The Business Advisory Blog

The Business Advisory Blog

Insight, news and updates from Alliott NZ Chartered Accountants, Auckland New Zealand. The views expressed here are the views of the author and should be discussed in further detail should an article be relevant to your individual circumstances.

While every effort has been made to provide valuable, useful information in this publication, this firm and any related suppliers or associated companies accept no responsibility or any form of liability from reliance upon or use of its contents. Any suggestions should be considered carefully within your own particular circumstances, as they are intended as general information only.

Vanessa Williams
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You may consider buying secondhand items for your business to save money.

second hand-985Even if the seller isn't GST registered you can still make a claim for GST.

Regardless of which accounting basis you use, you must make a payment for the goods before you can claim a GST credit for the purchase. 


Alice purchased a secondhand sewing machine for her dressmaking business. She bought the sewing machine for $160 at a garage sale. To calculate the GST amount to claim as a credit she would use the following formula: 

purchase price × 3 ÷ 23 = GST credit that can be claimed
$160 × 3 ÷ 23 = $20.86 

Alice can claim this amount on her GST return.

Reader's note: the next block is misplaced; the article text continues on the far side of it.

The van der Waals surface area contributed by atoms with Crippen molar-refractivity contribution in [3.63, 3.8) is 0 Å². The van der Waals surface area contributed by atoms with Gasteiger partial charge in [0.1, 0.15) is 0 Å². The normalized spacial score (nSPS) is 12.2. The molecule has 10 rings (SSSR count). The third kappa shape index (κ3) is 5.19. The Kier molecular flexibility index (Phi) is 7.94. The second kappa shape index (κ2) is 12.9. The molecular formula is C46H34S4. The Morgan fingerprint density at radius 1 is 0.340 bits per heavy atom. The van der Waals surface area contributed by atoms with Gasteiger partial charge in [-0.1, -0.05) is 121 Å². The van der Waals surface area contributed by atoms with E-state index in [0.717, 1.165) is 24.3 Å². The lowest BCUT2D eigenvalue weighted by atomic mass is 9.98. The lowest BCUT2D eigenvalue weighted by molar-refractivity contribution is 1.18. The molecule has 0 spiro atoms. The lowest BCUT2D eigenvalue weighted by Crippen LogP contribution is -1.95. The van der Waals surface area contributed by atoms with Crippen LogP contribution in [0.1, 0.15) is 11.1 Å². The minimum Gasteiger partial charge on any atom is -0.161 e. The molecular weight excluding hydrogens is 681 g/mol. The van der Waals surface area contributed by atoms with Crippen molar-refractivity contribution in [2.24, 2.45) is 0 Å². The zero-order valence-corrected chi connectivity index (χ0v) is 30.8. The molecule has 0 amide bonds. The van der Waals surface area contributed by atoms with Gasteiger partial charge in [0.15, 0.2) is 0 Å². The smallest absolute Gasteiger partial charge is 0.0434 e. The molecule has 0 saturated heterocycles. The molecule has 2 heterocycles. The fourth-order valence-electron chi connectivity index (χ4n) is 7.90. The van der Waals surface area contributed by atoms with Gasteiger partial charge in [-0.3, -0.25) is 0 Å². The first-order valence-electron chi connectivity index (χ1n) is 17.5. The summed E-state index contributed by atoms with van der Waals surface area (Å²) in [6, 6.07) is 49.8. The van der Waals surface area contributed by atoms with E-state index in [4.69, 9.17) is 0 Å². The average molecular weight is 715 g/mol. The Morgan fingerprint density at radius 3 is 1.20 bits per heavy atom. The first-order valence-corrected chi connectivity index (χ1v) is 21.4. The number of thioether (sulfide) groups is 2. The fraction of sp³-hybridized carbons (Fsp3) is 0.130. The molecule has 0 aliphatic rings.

Secondhand goods are commonly defined as goods previously used and paid for by someone else. In the context of GST, secondhand goods don't include:

  • new goods
  • primary produce - unless previously used
  • goods supplied under a lease or rental agreement
  • ​livestock
  • ​fine metal, or goods manufactured from fine metal of any degree of purity.

Secondhand goods purchased from an associated person

When purchasing secondhand goods from associated people, the GST credit you can claim is treated differently.

Associated people are:

  • companies controlled by the same persons
  • companies and persons with a 25% or greater interest in the company
  • partnerships and partners in the partnership
  • relatives by blood, marriage or adoption, to the second degree (including people in a de-facto relationship)
  • trustees of a trust and persons who have benefited or are eligible to benefit under the trust
  • settlors of a trust and persons who have benefited or are eligible to benefit under the trust
  • trustees and the settlor of a trust, except where the trustee is a charitable or non-profit body
  • trustees of two trusts that have a common settlor 
  • two persons who are each associated with a third person.

If you purchase secondhand goods from an associated person who is not GST registered, the GST claim is based on the lowest of:

  • purchase price
  • current market value, or
  • GST component (if any) of the original cost of the goods to the supplier. 


Alex bought a skill saw from his brother Nathan to use in his building business. The current market value of the skill saw is $350, but Nathan sold it to Alex for $250. Nathan is not GST registered and doesn't give Alex an invoice.

Alex can claim GST on the purchase price ($250) as he paid less than the current market value ($350). Alex can claim $32.60 ($250 × 3 ÷ 23) as a GST credit on his return. 

In some situations you may have purchased secondhand goods to use in your business but didn't pay GST on the purchase because the seller wasn't GST registered. The good news is you can still claim a GST credit as long as the goods were located in New Zealand at the time of purchase and the details of your purchase have been recorded, so contact Alliott NZ in Auckland on 09 520 9200 if you think you're entitled to a GST credit.

Source: IRD Business Tax Update

Topics: Gst IRD second-hand items